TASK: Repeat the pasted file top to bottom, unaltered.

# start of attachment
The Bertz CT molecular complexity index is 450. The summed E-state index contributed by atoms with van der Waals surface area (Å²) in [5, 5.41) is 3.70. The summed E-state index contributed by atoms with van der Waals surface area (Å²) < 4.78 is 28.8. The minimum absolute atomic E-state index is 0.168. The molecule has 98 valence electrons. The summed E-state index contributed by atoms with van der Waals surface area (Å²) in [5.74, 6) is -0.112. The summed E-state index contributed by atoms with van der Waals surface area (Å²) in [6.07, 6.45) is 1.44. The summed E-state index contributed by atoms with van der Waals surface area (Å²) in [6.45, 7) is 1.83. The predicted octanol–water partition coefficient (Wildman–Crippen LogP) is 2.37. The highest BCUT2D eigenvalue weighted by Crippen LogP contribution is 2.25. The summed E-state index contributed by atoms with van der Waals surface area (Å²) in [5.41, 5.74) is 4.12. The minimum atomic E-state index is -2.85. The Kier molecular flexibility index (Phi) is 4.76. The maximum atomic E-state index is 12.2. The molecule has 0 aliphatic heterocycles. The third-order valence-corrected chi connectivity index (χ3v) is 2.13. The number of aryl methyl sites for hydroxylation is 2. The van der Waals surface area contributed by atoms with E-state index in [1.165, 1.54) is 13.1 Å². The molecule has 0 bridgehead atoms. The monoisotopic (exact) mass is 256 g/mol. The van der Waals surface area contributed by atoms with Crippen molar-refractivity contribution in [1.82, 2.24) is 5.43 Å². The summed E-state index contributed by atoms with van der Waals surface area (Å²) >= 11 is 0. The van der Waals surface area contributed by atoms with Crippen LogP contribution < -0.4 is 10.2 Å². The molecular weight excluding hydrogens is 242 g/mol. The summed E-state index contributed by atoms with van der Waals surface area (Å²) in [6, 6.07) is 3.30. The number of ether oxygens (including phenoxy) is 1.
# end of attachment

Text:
The Bertz CT molecular complexity index is 450. The summed E-state index contributed by atoms with van der Waals surface area (Å²) in [5, 5.41) is 3.70. The summed E-state index contributed by atoms with van der Waals surface area (Å²) < 4.78 is 28.8. The minimum absolute atomic E-state index is 0.168. The molecule has 98 valence electrons. The summed E-state index contributed by atoms with van der Waals surface area (Å²) in [5.74, 6) is -0.112. The summed E-state index contributed by atoms with van der Waals surface area (Å²) in [6.07, 6.45) is 1.44. The summed E-state index contributed by atoms with van der Waals surface area (Å²) in [6.45, 7) is 1.83. The predicted octanol–water partition coefficient (Wildman–Crippen LogP) is 2.37. The highest BCUT2D eigenvalue weighted by Crippen LogP contribution is 2.25. The summed E-state index contributed by atoms with van der Waals surface area (Å²) in [5.41, 5.74) is 4.12. The minimum atomic E-state index is -2.85. The Kier molecular flexibility index (Phi) is 4.76. The maximum atomic E-state index is 12.2. The molecule has 0 aliphatic heterocycles. The third-order valence-corrected chi connectivity index (χ3v) is 2.13. The number of aryl methyl sites for hydroxylation is 2. The van der Waals surface area contributed by atoms with E-state index in [1.165, 1.54) is 13.1 Å². The molecule has 0 bridgehead atoms. The monoisotopic (exact) mass is 256 g/mol. The van der Waals surface area contributed by atoms with Crippen molar-refractivity contribution in [1.82, 2.24) is 5.43 Å². The summed E-state index contributed by atoms with van der Waals surface area (Å²) >= 11 is 0. The van der Waals surface area contributed by atoms with Crippen LogP contribution < -0.4 is 10.2 Å². The molecular weight excluding hydrogens is 242 g/mol. The summed E-state index contributed by atoms with van der Waals surface area (Å²) in [6, 6.07) is 3.30. The number of ether oxygens (including phenoxy) is 1.